Assuming there is no de-forestation or change of land use, biomass and energy crops from Asia, Africa or South America can deliver significant greenhouse gas emission savings versus fossil fuels.
There is another argument put forward against using biomass or energy crops for electricity generation. This is that any unused land in third world countries should grow crops for food not fuel. Clearly, no-one will argue it is right for forests and peat land to be sacrificed to create new sources of fuel for energy production. Nor should anyone argue that land currently producing food should be converted to fuel production. However, there is an enormous amount of unused savannah land and eroded land that can be put to positive economic use to improve the living conditions of some of the poorest people in the world.
Tracing energy crops
How can we be sure that the oil used for fuel comes from this land and not from land that has involved de-forestation? British companies which plan to build bioliquid power plants have pledged to use technology which will be able to identify the plantation from which every tonne of imported vegetable oil has come from. This British traceability technology will also allow governments to create and enforce stronger laws for the protection of forests and peat lands in developing countries.
To demonstrate the scale of this project, generating sufficient vegetable oil to provide the UK with 2 GW of renewable electricity from energy crop plants requires approximately 2.1 million hectares of land under production. To put this in perspective that represents 3% of the land mass of Mozambique. Such a project will also generate around £1 billion annually for those growing the crops and thus help alleviate poverty and unemployment.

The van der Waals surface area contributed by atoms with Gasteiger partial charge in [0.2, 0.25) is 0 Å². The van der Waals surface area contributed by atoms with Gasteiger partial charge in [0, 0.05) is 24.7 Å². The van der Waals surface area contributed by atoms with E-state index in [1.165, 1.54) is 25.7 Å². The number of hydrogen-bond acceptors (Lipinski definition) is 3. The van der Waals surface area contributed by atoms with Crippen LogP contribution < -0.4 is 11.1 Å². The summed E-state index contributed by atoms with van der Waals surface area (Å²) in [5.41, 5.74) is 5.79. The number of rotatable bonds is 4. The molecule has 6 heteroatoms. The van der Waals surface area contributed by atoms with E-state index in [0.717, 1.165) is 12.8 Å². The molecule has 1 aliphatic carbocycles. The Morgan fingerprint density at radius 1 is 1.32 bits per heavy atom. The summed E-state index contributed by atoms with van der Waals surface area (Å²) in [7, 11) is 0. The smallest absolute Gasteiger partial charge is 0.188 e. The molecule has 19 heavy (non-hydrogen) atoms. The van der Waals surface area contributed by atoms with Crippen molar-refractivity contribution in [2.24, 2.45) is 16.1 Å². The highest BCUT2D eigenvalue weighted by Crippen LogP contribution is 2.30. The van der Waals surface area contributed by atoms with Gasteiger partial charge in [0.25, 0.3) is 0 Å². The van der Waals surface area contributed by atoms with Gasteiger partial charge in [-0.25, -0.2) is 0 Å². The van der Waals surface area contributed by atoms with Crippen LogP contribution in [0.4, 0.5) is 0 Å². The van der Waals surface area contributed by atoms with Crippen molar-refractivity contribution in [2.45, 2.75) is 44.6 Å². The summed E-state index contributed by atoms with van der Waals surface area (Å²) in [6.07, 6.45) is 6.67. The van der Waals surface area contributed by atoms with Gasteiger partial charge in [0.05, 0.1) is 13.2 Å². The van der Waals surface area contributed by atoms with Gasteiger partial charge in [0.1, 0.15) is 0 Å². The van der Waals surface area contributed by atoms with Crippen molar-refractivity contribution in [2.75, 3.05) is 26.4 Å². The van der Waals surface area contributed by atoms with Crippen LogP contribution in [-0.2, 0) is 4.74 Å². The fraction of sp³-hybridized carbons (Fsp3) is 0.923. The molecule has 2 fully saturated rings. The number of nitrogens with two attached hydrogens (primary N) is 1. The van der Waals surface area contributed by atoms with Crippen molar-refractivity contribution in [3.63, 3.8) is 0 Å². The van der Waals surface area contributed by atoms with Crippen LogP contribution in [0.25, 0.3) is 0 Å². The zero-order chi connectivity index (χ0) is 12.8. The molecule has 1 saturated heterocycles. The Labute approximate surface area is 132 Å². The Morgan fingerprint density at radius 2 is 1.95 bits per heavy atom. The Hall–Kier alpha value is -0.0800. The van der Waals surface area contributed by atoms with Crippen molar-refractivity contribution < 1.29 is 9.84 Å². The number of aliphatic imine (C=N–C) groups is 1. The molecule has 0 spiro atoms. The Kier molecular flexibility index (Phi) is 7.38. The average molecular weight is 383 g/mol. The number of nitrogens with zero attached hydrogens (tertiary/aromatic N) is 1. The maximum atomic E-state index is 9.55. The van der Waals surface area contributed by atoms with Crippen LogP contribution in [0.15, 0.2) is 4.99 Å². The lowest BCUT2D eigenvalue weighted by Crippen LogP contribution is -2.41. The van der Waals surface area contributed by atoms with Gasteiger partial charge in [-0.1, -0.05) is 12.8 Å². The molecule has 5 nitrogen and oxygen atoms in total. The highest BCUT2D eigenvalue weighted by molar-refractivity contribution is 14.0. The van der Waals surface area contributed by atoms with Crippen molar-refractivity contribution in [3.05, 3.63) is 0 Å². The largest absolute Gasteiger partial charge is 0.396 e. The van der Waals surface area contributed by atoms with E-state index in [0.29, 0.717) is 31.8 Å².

Britain is presently failing badly in its ambition to generate more energy from renewables and slash carbon emissions. Last year greenhouse gases fell by 8.6%, but only a fraction of that amount was as a result of measures such as renewable energy or making homes more energy efficient. The recession is the main cause of this reduction as fewer fossil fuelled power plants have been required in the downturn.
As the UK emerges from recession and more fossil fuelled plant is returned to the grid then Britain’s failure to boost its renewable portfolio will be exposed unless a lead is now taken to better support sustainable energy crops and biomass and bioliquid power plants.
Sustainable energy crops can provide the UK with a four pronged positive strategy. They can:
- Boost reliable and baseload green energy and help the UK meets its ambitious renewable targets
- Slash carbon emissions and help replace ageing peakload oil plants which must close by 2016
- Support developing nations’ economies through employment, investment in unused land and establishment of energy export facilities
- Boost Britain’s international development and climate credentials
As the UK emerges from recession and more fossil fuelled plant is returned to the grid then Britain’s failure to boost its renewable portfolio will be exposed unless a lead is now taken to better support sustainable energy crops and green bio-liquid baseload power plants. This requires a long term policy support framework from DECC to secure investor confidence and a fair and balanced renewable obligation certificate (ROC) system.
If this lead is not taken then the UK will fail to meet its renewable energy and carbon reduction targets with an inevitable further dependence on intermittent renewables and foreign gas imports. The stakes are high and the Government must move now to boost Britain’s energy security and diversity, whilst meeting green targets.